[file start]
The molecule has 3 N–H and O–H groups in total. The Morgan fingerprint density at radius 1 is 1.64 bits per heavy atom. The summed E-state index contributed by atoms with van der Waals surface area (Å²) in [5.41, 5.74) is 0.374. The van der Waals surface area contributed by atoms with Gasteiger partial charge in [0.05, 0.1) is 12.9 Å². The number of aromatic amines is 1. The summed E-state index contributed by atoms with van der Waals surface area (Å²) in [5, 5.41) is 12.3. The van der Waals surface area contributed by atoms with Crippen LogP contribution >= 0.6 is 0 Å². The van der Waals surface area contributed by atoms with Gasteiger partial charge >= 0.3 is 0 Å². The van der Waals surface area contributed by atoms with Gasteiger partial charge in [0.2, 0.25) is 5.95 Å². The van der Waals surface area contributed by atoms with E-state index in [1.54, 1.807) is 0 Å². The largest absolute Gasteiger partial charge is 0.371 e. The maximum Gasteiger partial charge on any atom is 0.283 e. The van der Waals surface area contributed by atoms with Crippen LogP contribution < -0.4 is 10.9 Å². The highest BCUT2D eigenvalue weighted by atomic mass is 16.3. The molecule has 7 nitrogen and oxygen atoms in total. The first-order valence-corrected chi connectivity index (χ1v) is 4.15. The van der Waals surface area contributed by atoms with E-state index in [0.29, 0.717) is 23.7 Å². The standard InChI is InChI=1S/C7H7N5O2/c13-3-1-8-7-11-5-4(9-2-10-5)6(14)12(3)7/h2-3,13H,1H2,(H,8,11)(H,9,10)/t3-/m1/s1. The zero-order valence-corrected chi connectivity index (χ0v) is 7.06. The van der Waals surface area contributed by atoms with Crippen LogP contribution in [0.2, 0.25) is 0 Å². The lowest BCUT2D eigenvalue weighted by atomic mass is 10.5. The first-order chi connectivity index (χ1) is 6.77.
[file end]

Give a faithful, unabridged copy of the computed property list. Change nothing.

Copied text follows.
The molecule has 3 N–H and O–H groups in total. The Morgan fingerprint density at radius 1 is 1.64 bits per heavy atom. The summed E-state index contributed by atoms with van der Waals surface area (Å²) in [5.41, 5.74) is 0.374. The van der Waals surface area contributed by atoms with Gasteiger partial charge in [0.05, 0.1) is 12.9 Å². The number of aromatic amines is 1. The summed E-state index contributed by atoms with van der Waals surface area (Å²) in [5, 5.41) is 12.3. The van der Waals surface area contributed by atoms with Crippen LogP contribution >= 0.6 is 0 Å². The van der Waals surface area contributed by atoms with Gasteiger partial charge >= 0.3 is 0 Å². The van der Waals surface area contributed by atoms with Gasteiger partial charge in [0.2, 0.25) is 5.95 Å². The van der Waals surface area contributed by atoms with E-state index in [1.54, 1.807) is 0 Å². The largest absolute Gasteiger partial charge is 0.371 e. The maximum Gasteiger partial charge on any atom is 0.283 e. The van der Waals surface area contributed by atoms with Crippen LogP contribution < -0.4 is 10.9 Å². The highest BCUT2D eigenvalue weighted by atomic mass is 16.3. The molecule has 7 nitrogen and oxygen atoms in total. The first-order valence-corrected chi connectivity index (χ1v) is 4.15. The van der Waals surface area contributed by atoms with E-state index in [0.29, 0.717) is 23.7 Å². The standard InChI is InChI=1S/C7H7N5O2/c13-3-1-8-7-11-5-4(9-2-10-5)6(14)12(3)7/h2-3,13H,1H2,(H,8,11)(H,9,10)/t3-/m1/s1. The zero-order valence-corrected chi connectivity index (χ0v) is 7.06. The van der Waals surface area contributed by atoms with Crippen LogP contribution in [0.2, 0.25) is 0 Å². The lowest BCUT2D eigenvalue weighted by atomic mass is 10.5. The first-order chi connectivity index (χ1) is 6.77.